This is written in response to a comment that Chandan made in an earlier thread. I started this in the “Comments” section of that post and then, when it grew too big on me, I thought I’d post it here as an article.
In his comments, Chandan says: “Secondly the decision to drop Ganguly can’t be long overdue because in March-April he had made a fighting 87 in a match where none of the other Indians batsmen clicked on a green track in Ahmadabad against SAf quicks and again made a match winning 87 in the final test on a minefield of a track where no other batsman from either side could score big. Failure in Lanka has been his first complete failure in a series.”
Sure. One can’t deny the fact that Ganguly has scored an 87 here and a 80 there in the recent past. But I said even back then that Ganguly has to step aside and let others occupy his place in the team.
My view is that one should not build for the long-term by just looking at the immediate past!
Steve Waugh made a gutsy 80 not out in his last Test. Indeed, in his last series, Waugh made 267 runs at an average of 44.50! Not bad returns! Does that necessarily mean that he should have played on for another 20 years! If he had, he may have made more runs even after his legs and eyesight had deserted him! Who knows?
Only in India do we — fans and administrators — look just at the last game or the last series before making an attempt to look at the future! Only in India do we ask petulantly, “So what ra? You think Rohit Sharma would be better than Ganguly-aaa? Prove it raaa. Look at Yuvraj. What he has done raaa.” in response to a postulation that Ganguly should make way for a future-build.
One can’t wait till a CEO has passed away to think of grooming the next CEO! We have succession plans in industry. So why are we insulating our sport from succession planning? Such succession planning should take into account future aspirations of the enterprise, the current state of resources and talent, the current capability that exists and future needs. Succession plans should also take into account current stability and continued sustainability of the fundamental proposition — an ongoing strong unit! Plans will then need to be drawn up for intercepting that aspirational future in a systematic manner!
In the position we find ourselves in, if we only looked at the last two series as the only thermometer for future-build decisions, I am sure we can mount a case for a perpetual stay-order on the axing of any of the fab-four until they lose their legs completely at age 86! After all, one could always point out that “X and Y failed ONLY in the last series but did well in the immediately previous series before that”!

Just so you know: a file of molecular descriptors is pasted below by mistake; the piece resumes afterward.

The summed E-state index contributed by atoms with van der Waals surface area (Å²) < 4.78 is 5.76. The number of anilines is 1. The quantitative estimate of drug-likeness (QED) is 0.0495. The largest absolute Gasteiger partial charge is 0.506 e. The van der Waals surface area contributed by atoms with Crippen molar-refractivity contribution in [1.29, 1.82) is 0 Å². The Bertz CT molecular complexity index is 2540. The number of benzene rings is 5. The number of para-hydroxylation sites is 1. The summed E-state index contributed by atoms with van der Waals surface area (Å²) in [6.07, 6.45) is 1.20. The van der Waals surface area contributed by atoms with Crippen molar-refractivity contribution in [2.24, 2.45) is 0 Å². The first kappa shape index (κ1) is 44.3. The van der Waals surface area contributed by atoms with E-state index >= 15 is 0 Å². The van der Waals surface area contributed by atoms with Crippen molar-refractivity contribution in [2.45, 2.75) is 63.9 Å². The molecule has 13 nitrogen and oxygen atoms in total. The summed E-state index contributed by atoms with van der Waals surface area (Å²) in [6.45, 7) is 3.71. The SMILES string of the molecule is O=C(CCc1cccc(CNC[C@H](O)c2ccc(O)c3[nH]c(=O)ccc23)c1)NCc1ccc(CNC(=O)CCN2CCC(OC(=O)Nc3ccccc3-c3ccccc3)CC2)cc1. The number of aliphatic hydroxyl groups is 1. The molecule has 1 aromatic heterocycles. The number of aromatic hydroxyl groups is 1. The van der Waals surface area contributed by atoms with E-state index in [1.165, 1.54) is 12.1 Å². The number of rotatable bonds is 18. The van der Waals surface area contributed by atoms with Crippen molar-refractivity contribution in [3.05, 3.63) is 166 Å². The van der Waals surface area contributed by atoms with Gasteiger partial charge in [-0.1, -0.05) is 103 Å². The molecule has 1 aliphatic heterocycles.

Moreover, an argument around “Why bring in youngster X? Will he be better than Y?” does not hold water either. Few new CEOs of companies are immediately successful. Over time, they will develop their own character, develop their own bags of experience and chart their own path. Over time, a new fab four will emerge. Similarly in cricket!
India cannot afford a state where all four of the fab-four depart at once. Youngsters need to be phased in. Over time, a new and different Fab-Four will emerge!
Of the current Fab-Four, Ganguly looks the most dodgy. He looked lethargic and lackadaisical in Sri Lanka. His fielding is worse now than it ever was. The only saving grace in all of this is that, with Ganguly’s departure, Laxman is no longer the second-worst fielder in the team! This is not to suggest that Tendulkar, Dravid and Kumble are amazing fielders. However, it is inconceivable to me that Gautam Gambhir, Harbhajan Singh and Virender Sehwag are the three best fielders in a national Test side, with Harbhajan fielding at cover-point!
Moreover — and this is no more than a hand wave — while I can see continued contributions from Tendulkar and Dravid into the future, due to their over-reliance on technique, given his predominant reliance on hand-eye coordination, I see Ganguly as the potential first-cab-off-the-rank in a drip-by-drip spill-and-fill operation. In other words, I do see the potential for Dravid and Tendulkar to clear their Mendis-induced-cobwebs and bounce back. They have the luxury of falling back on their technique. One feels — and this is no more than a hand wave — that with the loss of that dogged determination that he so used to have and with the advancing of age — as evidenced by his lethargic fielding in Sri Lanka — Ganguly has to make way for a younger, smarter player.
I have been an ardent fan of Ganguly for a long time. And I still believe that he was Indian Cricket’s first real leader of men. But it is time for him to hang up his boots and quit the Test and ODI scene gracefully.